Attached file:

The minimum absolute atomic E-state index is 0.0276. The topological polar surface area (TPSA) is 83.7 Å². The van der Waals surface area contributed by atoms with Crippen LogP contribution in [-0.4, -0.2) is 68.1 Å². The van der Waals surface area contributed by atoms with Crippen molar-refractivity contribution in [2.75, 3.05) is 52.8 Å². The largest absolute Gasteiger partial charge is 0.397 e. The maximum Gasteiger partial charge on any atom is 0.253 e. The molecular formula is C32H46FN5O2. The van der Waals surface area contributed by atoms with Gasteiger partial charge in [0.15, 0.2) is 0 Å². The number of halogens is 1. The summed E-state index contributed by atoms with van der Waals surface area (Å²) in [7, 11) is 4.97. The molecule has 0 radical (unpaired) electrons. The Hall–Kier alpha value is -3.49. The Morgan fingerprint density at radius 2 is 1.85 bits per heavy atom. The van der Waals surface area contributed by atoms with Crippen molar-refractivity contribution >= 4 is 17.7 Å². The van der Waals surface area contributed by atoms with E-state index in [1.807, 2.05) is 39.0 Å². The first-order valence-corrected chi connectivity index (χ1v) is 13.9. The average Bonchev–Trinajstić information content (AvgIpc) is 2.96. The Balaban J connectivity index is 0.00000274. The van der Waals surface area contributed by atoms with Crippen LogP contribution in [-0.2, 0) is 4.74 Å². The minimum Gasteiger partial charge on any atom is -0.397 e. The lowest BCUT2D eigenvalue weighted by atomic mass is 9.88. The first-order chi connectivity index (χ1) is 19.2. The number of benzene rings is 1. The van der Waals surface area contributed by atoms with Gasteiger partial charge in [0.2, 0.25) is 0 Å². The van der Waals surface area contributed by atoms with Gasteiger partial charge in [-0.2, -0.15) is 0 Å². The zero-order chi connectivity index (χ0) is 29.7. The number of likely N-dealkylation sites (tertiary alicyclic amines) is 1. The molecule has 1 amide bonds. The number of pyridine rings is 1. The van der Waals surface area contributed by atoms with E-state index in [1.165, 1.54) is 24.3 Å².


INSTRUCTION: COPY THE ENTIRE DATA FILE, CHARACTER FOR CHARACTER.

The minimum absolute atomic E-state index is 0.0276. The topological polar surface area (TPSA) is 83.7 Å². The van der Waals surface area contributed by atoms with Crippen LogP contribution in [-0.4, -0.2) is 68.1 Å². The van der Waals surface area contributed by atoms with Crippen molar-refractivity contribution in [2.75, 3.05) is 52.8 Å². The largest absolute Gasteiger partial charge is 0.397 e. The maximum Gasteiger partial charge on any atom is 0.253 e. The molecular formula is C32H46FN5O2. The van der Waals surface area contributed by atoms with Gasteiger partial charge in [0.15, 0.2) is 0 Å². The number of halogens is 1. The summed E-state index contributed by atoms with van der Waals surface area (Å²) in [7, 11) is 4.97. The molecule has 0 radical (unpaired) electrons. The Hall–Kier alpha value is -3.49. The Morgan fingerprint density at radius 2 is 1.85 bits per heavy atom. The van der Waals surface area contributed by atoms with Crippen molar-refractivity contribution >= 4 is 17.7 Å². The van der Waals surface area contributed by atoms with E-state index in [1.807, 2.05) is 39.0 Å². The first-order valence-corrected chi connectivity index (χ1v) is 13.9. The average Bonchev–Trinajstić information content (AvgIpc) is 2.96. The Balaban J connectivity index is 0.00000274. The van der Waals surface area contributed by atoms with Crippen LogP contribution in [-0.2, 0) is 4.74 Å². The minimum Gasteiger partial charge on any atom is -0.397 e. The lowest BCUT2D eigenvalue weighted by atomic mass is 9.88. The first-order chi connectivity index (χ1) is 19.2. The number of benzene rings is 1. The van der Waals surface area contributed by atoms with Gasteiger partial charge in [0.2, 0.25) is 0 Å². The van der Waals surface area contributed by atoms with Gasteiger partial charge in [-0.2, -0.15) is 0 Å². The zero-order chi connectivity index (χ0) is 29.7. The number of likely N-dealkylation sites (tertiary alicyclic amines) is 1. The molecule has 1 amide bonds. The number of pyridine rings is 1. The van der Waals surface area contributed by atoms with E-state index in [1.165, 1.54) is 24.3 Å².